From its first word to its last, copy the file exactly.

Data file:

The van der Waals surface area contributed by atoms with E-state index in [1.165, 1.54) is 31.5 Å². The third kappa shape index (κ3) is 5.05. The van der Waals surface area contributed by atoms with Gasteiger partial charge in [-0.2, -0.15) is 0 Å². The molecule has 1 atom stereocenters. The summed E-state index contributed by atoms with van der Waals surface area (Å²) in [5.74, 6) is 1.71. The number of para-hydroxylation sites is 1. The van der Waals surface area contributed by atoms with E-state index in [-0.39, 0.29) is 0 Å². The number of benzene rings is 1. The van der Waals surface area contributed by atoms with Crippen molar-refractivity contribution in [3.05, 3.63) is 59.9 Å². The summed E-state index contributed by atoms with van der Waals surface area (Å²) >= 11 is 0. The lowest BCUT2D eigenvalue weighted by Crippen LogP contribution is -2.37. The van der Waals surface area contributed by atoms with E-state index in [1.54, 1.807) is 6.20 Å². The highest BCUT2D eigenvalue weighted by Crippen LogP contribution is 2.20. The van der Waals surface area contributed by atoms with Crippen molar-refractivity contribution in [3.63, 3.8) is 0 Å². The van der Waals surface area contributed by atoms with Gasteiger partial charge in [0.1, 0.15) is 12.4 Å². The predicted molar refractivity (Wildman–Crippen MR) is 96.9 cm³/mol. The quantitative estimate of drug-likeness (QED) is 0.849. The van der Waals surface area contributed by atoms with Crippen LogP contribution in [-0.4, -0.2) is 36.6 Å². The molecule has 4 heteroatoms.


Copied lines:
The van der Waals surface area contributed by atoms with E-state index in [1.165, 1.54) is 31.5 Å². The third kappa shape index (κ3) is 5.05. The van der Waals surface area contributed by atoms with Gasteiger partial charge in [-0.2, -0.15) is 0 Å². The molecule has 1 atom stereocenters. The summed E-state index contributed by atoms with van der Waals surface area (Å²) in [5.74, 6) is 1.71. The number of para-hydroxylation sites is 1. The van der Waals surface area contributed by atoms with E-state index in [-0.39, 0.29) is 0 Å². The number of benzene rings is 1. The van der Waals surface area contributed by atoms with Crippen molar-refractivity contribution in [3.05, 3.63) is 59.9 Å². The summed E-state index contributed by atoms with van der Waals surface area (Å²) >= 11 is 0. The lowest BCUT2D eigenvalue weighted by Crippen LogP contribution is -2.37. The van der Waals surface area contributed by atoms with E-state index in [1.54, 1.807) is 6.20 Å². The highest BCUT2D eigenvalue weighted by Crippen LogP contribution is 2.20. The van der Waals surface area contributed by atoms with Crippen molar-refractivity contribution in [3.63, 3.8) is 0 Å². The van der Waals surface area contributed by atoms with Gasteiger partial charge in [0.1, 0.15) is 12.4 Å². The predicted molar refractivity (Wildman–Crippen MR) is 96.9 cm³/mol. The quantitative estimate of drug-likeness (QED) is 0.849. The van der Waals surface area contributed by atoms with Crippen LogP contribution in [-0.4, -0.2) is 36.6 Å². The molecule has 4 heteroatoms.